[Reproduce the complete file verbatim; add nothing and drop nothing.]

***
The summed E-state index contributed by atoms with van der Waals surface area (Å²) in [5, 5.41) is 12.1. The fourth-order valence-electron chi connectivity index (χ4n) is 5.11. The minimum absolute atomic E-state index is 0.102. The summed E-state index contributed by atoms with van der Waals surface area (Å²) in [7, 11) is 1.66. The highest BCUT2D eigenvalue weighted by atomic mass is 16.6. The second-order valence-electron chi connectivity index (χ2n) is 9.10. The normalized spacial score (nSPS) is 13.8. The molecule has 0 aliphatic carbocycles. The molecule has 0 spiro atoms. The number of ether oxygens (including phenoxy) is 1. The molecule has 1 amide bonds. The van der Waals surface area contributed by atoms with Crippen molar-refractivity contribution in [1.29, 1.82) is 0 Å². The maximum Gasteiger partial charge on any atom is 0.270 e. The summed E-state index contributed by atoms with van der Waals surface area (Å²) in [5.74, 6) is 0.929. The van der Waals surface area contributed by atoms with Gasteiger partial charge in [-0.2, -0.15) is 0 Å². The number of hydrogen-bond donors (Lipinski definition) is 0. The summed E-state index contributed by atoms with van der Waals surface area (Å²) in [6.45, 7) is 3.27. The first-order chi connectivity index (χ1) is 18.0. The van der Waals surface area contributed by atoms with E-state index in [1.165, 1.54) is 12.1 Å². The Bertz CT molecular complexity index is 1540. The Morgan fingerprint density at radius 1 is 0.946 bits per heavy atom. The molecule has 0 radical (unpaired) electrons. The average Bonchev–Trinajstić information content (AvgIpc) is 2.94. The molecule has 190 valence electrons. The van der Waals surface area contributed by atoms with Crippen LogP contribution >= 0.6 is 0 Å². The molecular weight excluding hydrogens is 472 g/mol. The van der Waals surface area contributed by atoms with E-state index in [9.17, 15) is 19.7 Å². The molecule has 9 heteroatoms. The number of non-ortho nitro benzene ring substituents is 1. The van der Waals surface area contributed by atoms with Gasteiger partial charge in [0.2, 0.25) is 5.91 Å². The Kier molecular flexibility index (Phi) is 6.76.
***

The summed E-state index contributed by atoms with van der Waals surface area (Å²) in [5, 5.41) is 12.1. The fourth-order valence-electron chi connectivity index (χ4n) is 5.11. The minimum absolute atomic E-state index is 0.102. The summed E-state index contributed by atoms with van der Waals surface area (Å²) in [7, 11) is 1.66. The highest BCUT2D eigenvalue weighted by atomic mass is 16.6. The second-order valence-electron chi connectivity index (χ2n) is 9.10. The normalized spacial score (nSPS) is 13.8. The molecule has 0 aliphatic carbocycles. The molecule has 0 spiro atoms. The number of ether oxygens (including phenoxy) is 1. The molecule has 1 amide bonds. The van der Waals surface area contributed by atoms with Crippen molar-refractivity contribution in [1.29, 1.82) is 0 Å². The maximum Gasteiger partial charge on any atom is 0.270 e. The summed E-state index contributed by atoms with van der Waals surface area (Å²) in [5.74, 6) is 0.929. The van der Waals surface area contributed by atoms with Gasteiger partial charge in [-0.2, -0.15) is 0 Å². The number of hydrogen-bond donors (Lipinski definition) is 0. The summed E-state index contributed by atoms with van der Waals surface area (Å²) in [6.45, 7) is 3.27. The first-order chi connectivity index (χ1) is 18.0. The van der Waals surface area contributed by atoms with E-state index in [1.165, 1.54) is 12.1 Å². The Bertz CT molecular complexity index is 1540. The Morgan fingerprint density at radius 1 is 0.946 bits per heavy atom. The molecule has 0 radical (unpaired) electrons. The average Bonchev–Trinajstić information content (AvgIpc) is 2.94. The molecule has 190 valence electrons. The van der Waals surface area contributed by atoms with Crippen LogP contribution >= 0.6 is 0 Å². The molecular weight excluding hydrogens is 472 g/mol. The van der Waals surface area contributed by atoms with E-state index in [9.17, 15) is 19.7 Å². The molecule has 9 heteroatoms. The number of non-ortho nitro benzene ring substituents is 1. The van der Waals surface area contributed by atoms with Gasteiger partial charge in [0.2, 0.25) is 5.91 Å². The Kier molecular flexibility index (Phi) is 6.76.